Newspaper article The Christian Science Monitor

Can UN Envoy Sell Cease-Fire to Syria Rebels? Not So Fast

Newspaper article The Christian Science Monitor

Can UN Envoy Sell Cease-Fire to Syria Rebels? Not So Fast

Article excerpt

UN peace envoy Staffan de Mistura's bid to establish a "freeze zone" in the embattled northern Syria city of Aleppo came face to face this week with one of its main obstacles: fractured and pressured rebel leaders who fear that a cease-fire under current conditions would constitute surrender.

Mr. de Mistura was in the southern Turkish city of Gazientep on Monday and Tuesday to persuade the rebel leaders to consider the freeze, which he hopes will alleviate Syria's humanitarian crisis and lay the groundwork for a political process.

The military situation in Aleppo is increasingly precarious for rebels who are under pressure from the regime on one front and the Islamic Sate group on the other. While a "freeze" could offer a reprieve as winter sets in, many opposition commanders and activists view the initiative with skepticism.

"There were a lot of differences in opinion, so we will need further discussions and a concrete action plan that we can study with all the factions in order for us to present our suggestions," says Qais al-Sheikh, president of the Revolutionary Command Council, a new coalition grouping Islamist and moderate groups.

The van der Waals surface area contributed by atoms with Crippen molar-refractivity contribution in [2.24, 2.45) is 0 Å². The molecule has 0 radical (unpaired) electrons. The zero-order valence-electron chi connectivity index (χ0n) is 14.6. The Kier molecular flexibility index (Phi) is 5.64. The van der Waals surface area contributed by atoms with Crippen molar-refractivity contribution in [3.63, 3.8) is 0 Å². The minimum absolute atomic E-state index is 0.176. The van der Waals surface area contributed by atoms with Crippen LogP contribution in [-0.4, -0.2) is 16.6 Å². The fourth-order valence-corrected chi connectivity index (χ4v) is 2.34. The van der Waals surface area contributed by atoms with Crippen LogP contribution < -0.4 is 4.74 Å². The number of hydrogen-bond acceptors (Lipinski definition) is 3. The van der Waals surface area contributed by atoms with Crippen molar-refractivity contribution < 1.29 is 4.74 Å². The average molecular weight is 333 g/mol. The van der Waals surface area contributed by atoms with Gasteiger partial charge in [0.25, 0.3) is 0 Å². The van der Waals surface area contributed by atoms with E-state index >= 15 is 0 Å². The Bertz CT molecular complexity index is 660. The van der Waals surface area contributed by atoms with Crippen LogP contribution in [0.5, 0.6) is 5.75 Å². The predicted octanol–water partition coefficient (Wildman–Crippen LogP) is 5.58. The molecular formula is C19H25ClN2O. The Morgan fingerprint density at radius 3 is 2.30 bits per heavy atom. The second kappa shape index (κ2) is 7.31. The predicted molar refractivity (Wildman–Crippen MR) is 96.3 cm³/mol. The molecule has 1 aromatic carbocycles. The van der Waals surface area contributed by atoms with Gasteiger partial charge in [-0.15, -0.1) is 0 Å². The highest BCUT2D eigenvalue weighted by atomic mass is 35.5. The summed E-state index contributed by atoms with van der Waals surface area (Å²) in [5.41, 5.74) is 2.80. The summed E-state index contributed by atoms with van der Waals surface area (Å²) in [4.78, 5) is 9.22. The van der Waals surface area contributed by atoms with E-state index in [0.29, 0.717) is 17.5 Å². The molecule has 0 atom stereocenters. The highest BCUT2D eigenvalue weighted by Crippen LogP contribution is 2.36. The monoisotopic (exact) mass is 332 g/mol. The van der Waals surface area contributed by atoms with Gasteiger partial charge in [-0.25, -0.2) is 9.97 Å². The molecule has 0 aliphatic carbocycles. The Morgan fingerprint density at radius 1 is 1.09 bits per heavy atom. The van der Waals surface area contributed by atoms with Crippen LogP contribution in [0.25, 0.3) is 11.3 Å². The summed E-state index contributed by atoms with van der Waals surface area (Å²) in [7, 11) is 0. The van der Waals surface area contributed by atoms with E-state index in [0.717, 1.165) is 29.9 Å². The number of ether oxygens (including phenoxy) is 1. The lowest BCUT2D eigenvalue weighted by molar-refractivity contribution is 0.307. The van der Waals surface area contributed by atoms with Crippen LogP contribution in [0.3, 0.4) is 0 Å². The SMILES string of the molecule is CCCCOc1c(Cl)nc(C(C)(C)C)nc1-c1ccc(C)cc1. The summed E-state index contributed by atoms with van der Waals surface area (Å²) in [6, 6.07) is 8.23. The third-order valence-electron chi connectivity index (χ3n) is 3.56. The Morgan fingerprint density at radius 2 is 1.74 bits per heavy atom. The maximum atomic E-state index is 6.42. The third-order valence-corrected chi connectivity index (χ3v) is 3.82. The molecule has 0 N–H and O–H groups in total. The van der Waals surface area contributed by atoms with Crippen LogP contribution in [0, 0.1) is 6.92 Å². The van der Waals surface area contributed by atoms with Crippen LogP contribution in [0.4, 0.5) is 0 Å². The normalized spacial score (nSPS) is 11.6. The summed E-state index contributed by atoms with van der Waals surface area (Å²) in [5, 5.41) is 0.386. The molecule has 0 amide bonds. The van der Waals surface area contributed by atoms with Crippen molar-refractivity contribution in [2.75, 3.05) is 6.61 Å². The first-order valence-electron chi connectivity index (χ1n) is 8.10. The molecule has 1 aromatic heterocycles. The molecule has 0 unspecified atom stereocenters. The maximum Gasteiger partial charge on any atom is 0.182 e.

Many worry that a limited cease-fire in Aleppo would amount to little more than surrender - the final nail in the coffin of a popular uprising that started nearly four years ago and degenerated into a civil war fanned by regional powers and rendered intractable by the influx of foreign fighters.

If Aleppo falls, this would mark a strategic defeat not only for Syria's fractious rebels but also for the US-led coalition, which needs allies on the ground to counter the influence of the so- called Islamic State, an extremist group that has seized large chunks of Syria and Iraq.

Envoy saw discussions as 'encouraging'De Mistura's spokeswoman, Juliette Touma, said Tuesday the envoy held "encouraging discussions" in Gaziantep with representatives of the different opposition military and political factions in Aleppo. A delegation led by de Mistura's deputy will head to Damascus this week to provide further information to the Syrian government on how to make the "freeze" agreement operational in the country's second city.

"Right now we are working on the details with the parties of the conflict and mediating an agreement," says Ms.Touma.

The timing of the visit was not conducive toward building trust as it coincided with the regime's launch of a new military operation - dubbed "Operation Rainbow" - to lock its siege on Aleppo.

"This goes to show there are no guarantees with de Mistura," says a representative of the Nureddin Zinki battalion in Aleppo, a US- backed moderate group.

"This will divide the opposition, one part will agree to engage in talks, and the other will go toward extremism," he adds. "How can there be an initiative when there is nothing on paper? Once there is a document in front of us we can discuss it. …

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